11 Anton Ponomarev (KAZ)
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Ponomarev talks about Kazakhstan's best generation

ASTANA (Kazakhstan) - When Kazakhstan won the bronze medal in the 2002 Asian Games in Busan, Korea, many thought that this Central Asian country would emerge as the next powerhouse in the continent's basketball landscape.

That didn't exactly happen in the next few years, though. The Steppen Wolves as they are now known failed to break into the top four of the next three major Asian basketball competitions. Kazakhstan finished at seventh place in FIBA Asia Cup 2003 in China, slipped down to tenth place at the 2005 edition in Qatar, and lost their place at the podium in the Asian Games, dropping to seventh place at the 2006 Asiad also in Qatar.

"I think every year the national team is talented, but the 2007 national team is notable because we surprised a lot of people who thought we couldn't win anything," - Anton Ponomarev

Still, Kazakhstan clearly had some potential to be counted among the top-level teams. Two guys, in particular, were among the team's rising stars - Rustam Yergali and Anton Ponomarev. Both played at FIBA Asia Cup 2005, playing vital roles for the Kazakhs, who recorded wins over Indonesia, Uzbekistan, Kuwait, and Hong Kong. Both would also return to the national team in 2007 as the FIBA Asia Cup was hosted in Tokushima, Japan.

That team, according to Ponomarev, was a team that he considers among the very best in Kazakhstan basketball history.

"I think every year the national team is talented, but the 2007 national team is notable because we surprised a lot of people who thought we couldn't win anything," Ponomarev said.

The results speak for themselves. With Ponomarev, who was just 19 years old at that time, leading the way, Kazakhstan won four of their first six games, including famous upsets over East Asian powerhouse teams Japan and Korea. That enabled the Steppen Wolves to enter the Asia Cup Semi-Finals for the first time ever, and though they lost their last two assignments to Iran and Korea respectively, the Kazakhs' fourth-place finish would still go down as their best ever in the continent's biggest basketball competition.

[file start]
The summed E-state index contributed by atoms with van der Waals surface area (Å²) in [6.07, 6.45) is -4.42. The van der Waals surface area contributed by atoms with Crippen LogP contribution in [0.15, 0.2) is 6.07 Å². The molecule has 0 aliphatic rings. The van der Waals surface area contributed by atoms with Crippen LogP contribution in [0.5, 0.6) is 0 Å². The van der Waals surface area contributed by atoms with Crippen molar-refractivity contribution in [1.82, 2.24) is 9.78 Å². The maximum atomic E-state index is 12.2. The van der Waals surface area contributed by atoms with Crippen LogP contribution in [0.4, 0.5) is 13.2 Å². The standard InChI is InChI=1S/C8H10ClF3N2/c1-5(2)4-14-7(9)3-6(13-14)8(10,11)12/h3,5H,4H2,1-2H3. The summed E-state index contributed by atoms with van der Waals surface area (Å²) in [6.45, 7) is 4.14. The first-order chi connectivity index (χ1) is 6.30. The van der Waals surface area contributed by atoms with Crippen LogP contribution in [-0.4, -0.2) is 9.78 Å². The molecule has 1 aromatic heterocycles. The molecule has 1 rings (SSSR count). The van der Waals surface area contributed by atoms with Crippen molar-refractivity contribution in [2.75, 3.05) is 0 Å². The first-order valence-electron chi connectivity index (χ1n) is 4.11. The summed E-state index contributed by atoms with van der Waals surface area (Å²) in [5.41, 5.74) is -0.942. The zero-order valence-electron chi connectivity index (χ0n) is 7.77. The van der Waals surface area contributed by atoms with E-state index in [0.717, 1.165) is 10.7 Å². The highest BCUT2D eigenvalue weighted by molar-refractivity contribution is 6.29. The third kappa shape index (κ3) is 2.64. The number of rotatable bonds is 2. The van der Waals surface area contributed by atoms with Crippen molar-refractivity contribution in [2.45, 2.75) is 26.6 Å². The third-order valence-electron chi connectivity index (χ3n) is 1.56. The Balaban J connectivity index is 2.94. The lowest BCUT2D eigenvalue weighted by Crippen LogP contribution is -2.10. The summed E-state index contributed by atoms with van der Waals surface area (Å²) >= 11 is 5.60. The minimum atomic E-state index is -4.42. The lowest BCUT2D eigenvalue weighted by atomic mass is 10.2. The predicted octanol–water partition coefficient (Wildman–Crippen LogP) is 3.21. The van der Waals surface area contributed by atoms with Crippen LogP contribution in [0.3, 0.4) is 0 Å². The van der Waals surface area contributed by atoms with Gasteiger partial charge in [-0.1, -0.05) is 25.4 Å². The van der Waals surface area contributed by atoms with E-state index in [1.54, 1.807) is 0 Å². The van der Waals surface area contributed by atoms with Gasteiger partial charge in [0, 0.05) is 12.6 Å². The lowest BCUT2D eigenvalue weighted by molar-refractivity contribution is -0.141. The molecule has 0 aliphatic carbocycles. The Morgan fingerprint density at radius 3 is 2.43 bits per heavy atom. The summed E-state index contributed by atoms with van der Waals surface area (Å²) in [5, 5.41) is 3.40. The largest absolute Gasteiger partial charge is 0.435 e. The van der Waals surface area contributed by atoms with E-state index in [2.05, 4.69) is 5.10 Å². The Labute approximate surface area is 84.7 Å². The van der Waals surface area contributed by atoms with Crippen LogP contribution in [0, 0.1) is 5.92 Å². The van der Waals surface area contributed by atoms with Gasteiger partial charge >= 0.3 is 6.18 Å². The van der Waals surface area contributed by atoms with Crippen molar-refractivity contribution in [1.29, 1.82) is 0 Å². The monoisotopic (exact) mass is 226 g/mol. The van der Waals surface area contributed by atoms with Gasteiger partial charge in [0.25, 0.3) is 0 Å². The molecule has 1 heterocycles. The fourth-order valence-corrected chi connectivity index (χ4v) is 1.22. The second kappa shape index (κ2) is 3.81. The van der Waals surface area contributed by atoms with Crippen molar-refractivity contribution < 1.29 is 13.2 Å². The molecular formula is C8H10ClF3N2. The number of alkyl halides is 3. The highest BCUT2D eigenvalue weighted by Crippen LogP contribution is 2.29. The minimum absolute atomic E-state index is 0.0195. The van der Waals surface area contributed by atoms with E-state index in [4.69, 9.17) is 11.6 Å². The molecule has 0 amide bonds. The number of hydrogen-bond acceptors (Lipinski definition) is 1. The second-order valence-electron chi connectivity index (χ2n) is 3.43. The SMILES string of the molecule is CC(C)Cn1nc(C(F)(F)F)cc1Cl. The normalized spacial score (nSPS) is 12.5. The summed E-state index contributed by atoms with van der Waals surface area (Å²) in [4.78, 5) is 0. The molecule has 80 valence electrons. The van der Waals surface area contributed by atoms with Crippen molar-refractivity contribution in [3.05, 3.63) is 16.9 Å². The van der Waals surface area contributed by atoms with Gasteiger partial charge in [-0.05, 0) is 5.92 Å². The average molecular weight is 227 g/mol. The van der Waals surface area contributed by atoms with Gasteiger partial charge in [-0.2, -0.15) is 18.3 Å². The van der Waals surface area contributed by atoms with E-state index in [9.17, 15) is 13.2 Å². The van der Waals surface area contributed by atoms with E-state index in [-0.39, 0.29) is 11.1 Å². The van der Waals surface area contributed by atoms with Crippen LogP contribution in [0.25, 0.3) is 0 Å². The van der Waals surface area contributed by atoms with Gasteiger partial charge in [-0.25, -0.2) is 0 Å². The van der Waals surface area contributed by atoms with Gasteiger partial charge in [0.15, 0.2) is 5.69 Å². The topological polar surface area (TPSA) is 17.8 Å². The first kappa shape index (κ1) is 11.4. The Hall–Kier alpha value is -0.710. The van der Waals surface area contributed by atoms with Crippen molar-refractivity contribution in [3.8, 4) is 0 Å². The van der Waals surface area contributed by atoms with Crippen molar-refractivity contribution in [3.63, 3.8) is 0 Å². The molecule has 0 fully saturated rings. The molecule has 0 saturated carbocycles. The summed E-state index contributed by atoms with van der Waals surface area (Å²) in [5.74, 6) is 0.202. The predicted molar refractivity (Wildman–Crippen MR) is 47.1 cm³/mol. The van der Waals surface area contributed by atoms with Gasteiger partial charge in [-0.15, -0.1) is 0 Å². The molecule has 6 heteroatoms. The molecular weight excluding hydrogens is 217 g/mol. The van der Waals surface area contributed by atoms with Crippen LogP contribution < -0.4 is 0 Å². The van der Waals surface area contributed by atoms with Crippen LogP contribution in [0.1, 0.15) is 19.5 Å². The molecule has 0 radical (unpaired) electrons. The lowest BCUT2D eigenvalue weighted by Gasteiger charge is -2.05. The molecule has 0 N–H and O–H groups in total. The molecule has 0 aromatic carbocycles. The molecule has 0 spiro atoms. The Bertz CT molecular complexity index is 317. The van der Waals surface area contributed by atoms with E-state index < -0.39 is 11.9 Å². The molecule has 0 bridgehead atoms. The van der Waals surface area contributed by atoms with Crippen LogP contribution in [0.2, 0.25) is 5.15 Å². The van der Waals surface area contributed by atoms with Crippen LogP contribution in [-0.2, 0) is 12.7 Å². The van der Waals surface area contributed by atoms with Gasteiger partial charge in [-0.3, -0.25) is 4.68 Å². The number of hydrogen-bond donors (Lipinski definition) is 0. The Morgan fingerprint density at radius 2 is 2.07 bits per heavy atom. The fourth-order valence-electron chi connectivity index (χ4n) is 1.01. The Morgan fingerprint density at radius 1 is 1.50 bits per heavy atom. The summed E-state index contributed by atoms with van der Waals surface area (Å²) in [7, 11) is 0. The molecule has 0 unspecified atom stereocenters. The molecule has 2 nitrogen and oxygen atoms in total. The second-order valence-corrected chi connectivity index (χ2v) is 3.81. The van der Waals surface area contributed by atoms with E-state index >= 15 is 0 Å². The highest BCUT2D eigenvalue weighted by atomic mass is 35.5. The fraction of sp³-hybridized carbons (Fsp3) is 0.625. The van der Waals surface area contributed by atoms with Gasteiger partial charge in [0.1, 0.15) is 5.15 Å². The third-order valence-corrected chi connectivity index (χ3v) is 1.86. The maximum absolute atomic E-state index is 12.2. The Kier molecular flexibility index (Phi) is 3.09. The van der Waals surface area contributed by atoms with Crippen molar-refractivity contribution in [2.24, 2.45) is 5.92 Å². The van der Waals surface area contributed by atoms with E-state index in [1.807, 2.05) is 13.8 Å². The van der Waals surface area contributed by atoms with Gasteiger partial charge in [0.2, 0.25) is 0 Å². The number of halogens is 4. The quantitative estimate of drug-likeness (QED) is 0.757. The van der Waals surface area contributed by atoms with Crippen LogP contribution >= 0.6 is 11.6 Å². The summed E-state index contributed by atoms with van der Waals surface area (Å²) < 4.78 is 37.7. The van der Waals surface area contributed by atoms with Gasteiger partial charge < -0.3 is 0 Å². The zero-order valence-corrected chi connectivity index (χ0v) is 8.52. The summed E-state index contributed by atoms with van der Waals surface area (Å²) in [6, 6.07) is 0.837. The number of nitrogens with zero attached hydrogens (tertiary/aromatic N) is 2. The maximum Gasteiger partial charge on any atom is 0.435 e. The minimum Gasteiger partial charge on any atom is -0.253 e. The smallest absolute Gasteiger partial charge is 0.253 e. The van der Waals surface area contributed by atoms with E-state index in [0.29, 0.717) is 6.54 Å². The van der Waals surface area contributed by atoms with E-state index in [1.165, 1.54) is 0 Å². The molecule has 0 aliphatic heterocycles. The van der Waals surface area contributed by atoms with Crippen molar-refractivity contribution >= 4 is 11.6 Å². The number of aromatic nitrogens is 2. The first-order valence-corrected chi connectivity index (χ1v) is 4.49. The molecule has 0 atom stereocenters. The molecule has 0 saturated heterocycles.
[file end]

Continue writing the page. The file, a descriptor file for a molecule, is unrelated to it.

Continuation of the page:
For Ponomarev, what made that 2007 Kazakhstan squad unique was their collective desire to win every game and to learn from their coaches.

"I think this team is not special. It's just that everyone wanted to win," he said. "There were good young players and good veterans who taught us. The main thing is there were excellent coaches from the team - this is the most important in basketball."

Kazakhstan have yet to duplicate that fourth-place finish - they have finished no higher than eighth place in any Asia Cup since 2007 - but that doesn't mean that Ponomarev, who is now in his early 30s, is giving up hope. For him, Kazakhstan can reclaim their spot among Asia's elite, but it will take a heck of a lot of hard work to do so.

"I think the team needs to work hard right now," he shared. "That is for every player - myself included and the team as a whole."

Ponomarev is now among the elder statesmen of the Steppen Wolves, who have some tantalizing up-and-comers in their pack. Among these are big man Alexandr Zhigulin and a bevy of promising wingmen in Maxim Marchuk, Rustam Murzagaliyev, Pavel Ilin, and Nikolay Bazhin. Ponomarev wants to be a mentor to these players, maybe he' will be remembered in the same way one of his idols is - former Kazakhstan national player Vitaliy Strebkov. For Ponomarev, Strebkov, who was part of the 2002 bronze medal squad and has since been a highly reputed coach, is perhaps the best or most influential player in Kazakhstan.

"I don't even know how to begin," explained Ponomarev. "It's difficult to think of only one best player for the whole of Kazakhstan basketball, but for me personally it is Vitaly Strebkov, who was good as a player, and as a coach! By the way, in 2002, when the team won the bronze medal in the Asian Games, he was there, too!"

It will be an uphill climb moving forward for the Steppen Wolves. In the current 2021 FIBA Asia Cup Qualifiers, Kazakhstan split their first two games, barely beating Palestine before dropping a close one to Jordan. Should games be allowed within this year, they are set to host Sri Lanka and Palestine in the next round of matches.

Ponomarev, who is averaging 8.0 points, 3.5 rebounds, 2.5 assists and 1.0 block per game, will likely have to play major minutes again when action resumes, but as long as it's part of the journey to return to the upper echelons of Asian hoops, the 6ft 9in/2.05m frontliner is all for it.